12 Jan Fact Friday – Pointillism
I hated Art history but in order to take my art subjects as Higher Grade I had to have it in High School. Nothing bored me more though. I am pretty sure I slept or bunked most of those classes and just learned what I needed to in order to pass.
Because of this I am one of those “dumb artists” who don’t really know the history of things and the info I did learn for exams is long long gone bar for perhaps a few things that stuck in my subconscious. Pointillism for example.
The only thing I really remember about it is that a guy called Seurat brought it to life and we had to study a painting of people at a beach/river, it was 6ft tall and made up of tiny pure colour dots, many many freaking colourful dots, and it took him 2 years to complete.
Apparently it’s called Sunday on the Island of La Grande Jatte
I decided to try my hand at it last year, not really sure why though or what brought the urge on. But I did a set of ballet shoes that I gifted a friend and it kinda just stuck with me as one of my favorites. I’ve learnt a few things like using a smaller tipped pen makes for a clearer image.
What I haven’t tried yet though is doing it in colour. I don’t know what my mental block is on that. Also, I never go bigger than an A5, I tried but ugh I don’t have the patience or the amount of cash for the pens (my pieces gobble up the fine tipped pens!)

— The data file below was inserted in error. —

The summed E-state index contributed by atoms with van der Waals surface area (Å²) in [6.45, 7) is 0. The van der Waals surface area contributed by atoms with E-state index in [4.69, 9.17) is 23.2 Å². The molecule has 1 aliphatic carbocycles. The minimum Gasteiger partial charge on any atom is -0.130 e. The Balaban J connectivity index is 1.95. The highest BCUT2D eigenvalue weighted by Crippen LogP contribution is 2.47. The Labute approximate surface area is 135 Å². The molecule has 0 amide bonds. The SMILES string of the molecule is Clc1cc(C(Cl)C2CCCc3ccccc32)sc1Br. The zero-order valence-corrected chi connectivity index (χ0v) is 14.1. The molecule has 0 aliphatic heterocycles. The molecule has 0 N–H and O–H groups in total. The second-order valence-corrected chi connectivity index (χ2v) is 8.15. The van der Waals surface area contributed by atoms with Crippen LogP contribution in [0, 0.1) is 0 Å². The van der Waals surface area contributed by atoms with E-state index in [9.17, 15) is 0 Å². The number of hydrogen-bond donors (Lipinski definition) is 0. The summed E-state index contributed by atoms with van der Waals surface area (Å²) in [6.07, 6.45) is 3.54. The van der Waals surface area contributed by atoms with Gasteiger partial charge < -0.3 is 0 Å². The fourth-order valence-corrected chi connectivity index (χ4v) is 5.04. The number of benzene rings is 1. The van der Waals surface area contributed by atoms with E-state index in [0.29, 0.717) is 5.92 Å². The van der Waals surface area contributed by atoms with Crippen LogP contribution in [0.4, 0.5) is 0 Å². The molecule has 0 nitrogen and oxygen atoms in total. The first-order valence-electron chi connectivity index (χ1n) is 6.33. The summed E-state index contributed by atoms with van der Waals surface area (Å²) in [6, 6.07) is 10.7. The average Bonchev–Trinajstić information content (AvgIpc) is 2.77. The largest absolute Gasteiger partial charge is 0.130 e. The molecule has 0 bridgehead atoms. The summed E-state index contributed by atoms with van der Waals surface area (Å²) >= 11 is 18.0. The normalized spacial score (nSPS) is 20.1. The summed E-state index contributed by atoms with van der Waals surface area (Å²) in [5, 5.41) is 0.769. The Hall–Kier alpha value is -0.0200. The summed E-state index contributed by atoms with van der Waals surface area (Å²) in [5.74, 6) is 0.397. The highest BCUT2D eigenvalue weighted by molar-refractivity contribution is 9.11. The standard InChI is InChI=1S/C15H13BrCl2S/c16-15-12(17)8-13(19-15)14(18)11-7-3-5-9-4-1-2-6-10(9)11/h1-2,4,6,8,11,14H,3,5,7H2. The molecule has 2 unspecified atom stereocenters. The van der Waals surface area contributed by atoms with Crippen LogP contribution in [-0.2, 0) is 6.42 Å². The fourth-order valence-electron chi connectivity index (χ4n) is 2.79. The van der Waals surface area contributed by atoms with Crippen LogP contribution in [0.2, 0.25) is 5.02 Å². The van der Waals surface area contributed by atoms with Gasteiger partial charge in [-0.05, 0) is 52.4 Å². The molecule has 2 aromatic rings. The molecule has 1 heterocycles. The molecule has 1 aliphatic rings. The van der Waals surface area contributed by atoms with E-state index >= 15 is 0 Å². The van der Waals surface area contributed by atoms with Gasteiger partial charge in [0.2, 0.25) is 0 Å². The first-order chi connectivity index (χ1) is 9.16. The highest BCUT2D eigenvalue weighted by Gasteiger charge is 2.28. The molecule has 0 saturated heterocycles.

**EDIT I’ve just learned that what I do is called stippling. It’s only pointillism when it’s done with paint. Told you, “dumb” artist.
Five Fabulous Facts (well actually they aren’t fabulous but eh, they’re kinda interesting) about Pointillism
- Seurat called the style of painting Divisionism when he invented it, but art critics who saw their work, laughed at it and called it “Pointillism” as an insult. This name is still used, but is no longer thought of as an insult.
- The style often used dots of complementary colors to make their subjects more vibrant. Complementary colors are colors of the opposite hue, for example red and green or blue and orange.
- Pointillist painters do not mix the colours on the palette at all – they just use the colours straight from the tube. Traditional painters, and also impressionist painters, use many types of brushstrokes, and many textures of paint. The surface of the painting may have flat colour, lines, squiggles and dabs of paint. In a pointillist painting, every part of the picture is done in tiny dots, and most of the dots are about the same size. Pointillism is usually done in oil paints, because they are thick and do not run into each other when they are painted on the canvas.
- Many colour printers and large printing presses use four colours to print in tiny dots of cyan (blue), magenta (red), yellow, and black. Televisions and computer monitors use a similar technique to show many different colors using only red, green, and blue.
- The name Pointillism is also given to a style of 20th-century music. Different musical notes are made separately from each other, giving a sound texture similar to pointillism. This type of music is also known as “punctualism” or “klangfarbenmelodie”.